2. Pursuant to OCGA 40-6-392
(f), the court admitted sworn documents certifying that the breath-testing device used to determine Davis' alcohol concentration had been thoroughly tested and was in good working order and that all of its electronic and operating components prescribed by the manufacturer were properly attached. Davis challenges the establishment of the certificates as business records under OCGA 24-3-14
Brown v. State 9
held such certificates are admissible "upon a proper foundation being established" and specifically approved the foundation for business records in OCGA 24-3-14
. "The foundational requirements of OCGA 24-3-14
(b) are that a witness who is familiar with the method of keeping records testifies to facts which show that the record sought to be admitted was made in the regular course of business at the time of the event or within a reasonable time thereafter." 10
It is not disputed that the State presented a witness, familiar with the certificates and the method of creating and keeping them, who testified they were created and maintained in the regular course of police business. Davis claims the witness did not testify the certificates were made within a reasonable time of the testing. This witness not only so testified, but so did a second witness. Additionally, the notary jurat for each certificate confirmed it was filled out on the day of inspection. 11
Unlike the cases cited by Davis, 12
the State laid the proper foundation. 13
3. Claiming he was tried for an offense under OCGA 40-6-48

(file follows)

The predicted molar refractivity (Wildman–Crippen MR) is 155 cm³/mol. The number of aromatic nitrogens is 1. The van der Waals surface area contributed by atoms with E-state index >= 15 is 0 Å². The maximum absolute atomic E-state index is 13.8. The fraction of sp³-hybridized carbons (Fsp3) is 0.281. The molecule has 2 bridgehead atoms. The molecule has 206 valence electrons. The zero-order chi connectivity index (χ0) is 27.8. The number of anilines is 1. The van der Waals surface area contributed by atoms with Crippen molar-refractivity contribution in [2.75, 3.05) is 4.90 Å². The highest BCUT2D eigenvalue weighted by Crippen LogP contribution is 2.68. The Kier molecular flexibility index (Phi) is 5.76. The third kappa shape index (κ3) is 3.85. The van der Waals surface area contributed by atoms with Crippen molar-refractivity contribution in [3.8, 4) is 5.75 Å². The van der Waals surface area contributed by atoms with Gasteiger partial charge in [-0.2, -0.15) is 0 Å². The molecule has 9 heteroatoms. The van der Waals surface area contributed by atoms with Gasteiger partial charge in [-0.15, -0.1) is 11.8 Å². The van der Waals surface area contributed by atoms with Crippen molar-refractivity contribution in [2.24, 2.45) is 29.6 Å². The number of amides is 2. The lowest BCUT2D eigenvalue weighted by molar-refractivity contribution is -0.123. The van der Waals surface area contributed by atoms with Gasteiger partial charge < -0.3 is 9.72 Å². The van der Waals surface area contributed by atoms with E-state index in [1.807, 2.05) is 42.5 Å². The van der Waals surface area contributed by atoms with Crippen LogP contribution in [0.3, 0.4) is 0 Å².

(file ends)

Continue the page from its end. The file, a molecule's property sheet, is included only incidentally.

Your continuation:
, Davis contends the court erred in reading OCGA 40-6-123
as part of its jury charge. Davis is confused; he was tried for and convicted of improper lane change, an offense under OCGA 40-6-123
. The State dropped the "failure to maintain lane" charge, an offense under OCGA 40-6-48
, at the beginning of trial. The court did not err.
4. But the court did commit reversible error in two respects. First, the judge instructed the jury that "if there was at that time an alcohol concentration of 0.08 grams or more, it shall be inferred that the person was under the influence of alcohol as prohibited by Code Section 40-6-391
." This mandatory inference, even though paraphrased in the language of OCGA 40-6-392
(b) (3), impermissibly shifted the burden to Davis to prove his innocence of the DUI charge under OCGA 40-6-391
(a) (1) (less safe to drive). 14
The DUI conviction under OCGA 40-6-391
(a) (5), which defines DUI as the act of having an alcohol concentration of .10 or more within three hours of driving, is not affected by reading to the jury the language of OCGA 40-6-392
5. Reversal of all convictions is required by the second error. Despite Davis' request, the court refused to strike for cause a juror on the panel who was an active duty police officer. Davis was forced to use a peremptory strike to remove the officer and exhausted his peremptory strikes during jury selection.
Hutcheson v. State 16
held that if full-time officers are challenged for cause in a criminal case, they must be removed, and that failure to do so is reversible error. Although reversal was at one time contingent on the defendant using a peremptory strike to remove the juror and on the defendant exhausting his peremptory strikes during the selection process, 17
circumstances which Davis happens to meet, such is no longer required. 18
The statement by the officer that he could decide the matter impartially is immaterial. 19
Accordingly, all convictions are reversed, and Davis is entitled to a new trial.
Carmen Smith, Solicitor, Cynthia G. Strong-McCarthy, Assistant Solicitor, for appellee.